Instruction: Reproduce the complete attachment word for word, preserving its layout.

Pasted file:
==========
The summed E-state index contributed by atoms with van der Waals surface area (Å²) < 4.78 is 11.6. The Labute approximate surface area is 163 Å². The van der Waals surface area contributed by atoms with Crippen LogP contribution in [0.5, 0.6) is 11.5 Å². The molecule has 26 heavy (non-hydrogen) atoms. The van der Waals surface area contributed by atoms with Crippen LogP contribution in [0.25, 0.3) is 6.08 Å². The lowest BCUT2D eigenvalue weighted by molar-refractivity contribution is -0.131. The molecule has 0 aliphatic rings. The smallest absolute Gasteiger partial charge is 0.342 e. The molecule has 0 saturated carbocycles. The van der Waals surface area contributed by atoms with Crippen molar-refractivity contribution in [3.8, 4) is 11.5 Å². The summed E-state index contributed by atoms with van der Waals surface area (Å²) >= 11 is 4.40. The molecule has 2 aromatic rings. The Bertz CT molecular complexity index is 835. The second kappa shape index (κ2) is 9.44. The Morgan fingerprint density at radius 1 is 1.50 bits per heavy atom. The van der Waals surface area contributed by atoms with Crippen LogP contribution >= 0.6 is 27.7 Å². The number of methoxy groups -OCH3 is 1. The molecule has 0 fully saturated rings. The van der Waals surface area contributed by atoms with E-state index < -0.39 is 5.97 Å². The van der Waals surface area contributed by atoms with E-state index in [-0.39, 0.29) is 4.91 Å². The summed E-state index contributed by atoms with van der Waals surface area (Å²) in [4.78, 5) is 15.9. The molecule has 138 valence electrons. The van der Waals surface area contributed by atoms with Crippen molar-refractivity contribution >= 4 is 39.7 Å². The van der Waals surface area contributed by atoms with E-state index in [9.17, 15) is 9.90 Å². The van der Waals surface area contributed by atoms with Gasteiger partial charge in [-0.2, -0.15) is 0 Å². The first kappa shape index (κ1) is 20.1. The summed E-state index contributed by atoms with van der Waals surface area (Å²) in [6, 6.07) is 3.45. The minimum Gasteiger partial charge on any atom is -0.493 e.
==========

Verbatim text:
The summed E-state index contributed by atoms with van der Waals surface area (Å²) < 4.78 is 11.6. The Labute approximate surface area is 163 Å². The van der Waals surface area contributed by atoms with Crippen LogP contribution in [0.5, 0.6) is 11.5 Å². The molecule has 26 heavy (non-hydrogen) atoms. The van der Waals surface area contributed by atoms with Crippen LogP contribution in [0.25, 0.3) is 6.08 Å². The lowest BCUT2D eigenvalue weighted by molar-refractivity contribution is -0.131. The molecule has 0 aliphatic rings. The smallest absolute Gasteiger partial charge is 0.342 e. The molecule has 0 saturated carbocycles. The van der Waals surface area contributed by atoms with Crippen molar-refractivity contribution in [3.8, 4) is 11.5 Å². The summed E-state index contributed by atoms with van der Waals surface area (Å²) >= 11 is 4.40. The molecule has 2 aromatic rings. The Bertz CT molecular complexity index is 835. The second kappa shape index (κ2) is 9.44. The Morgan fingerprint density at radius 1 is 1.50 bits per heavy atom. The van der Waals surface area contributed by atoms with Crippen LogP contribution >= 0.6 is 27.7 Å². The number of methoxy groups -OCH3 is 1. The molecule has 0 fully saturated rings. The van der Waals surface area contributed by atoms with E-state index < -0.39 is 5.97 Å². The van der Waals surface area contributed by atoms with E-state index in [-0.39, 0.29) is 4.91 Å². The summed E-state index contributed by atoms with van der Waals surface area (Å²) in [4.78, 5) is 15.9. The molecule has 138 valence electrons. The van der Waals surface area contributed by atoms with Crippen molar-refractivity contribution >= 4 is 39.7 Å². The van der Waals surface area contributed by atoms with E-state index in [9.17, 15) is 9.90 Å². The van der Waals surface area contributed by atoms with Gasteiger partial charge in [-0.2, -0.15) is 0 Å². The first kappa shape index (κ1) is 20.1. The summed E-state index contributed by atoms with van der Waals surface area (Å²) in [6, 6.07) is 3.45. The minimum Gasteiger partial charge on any atom is -0.493 e.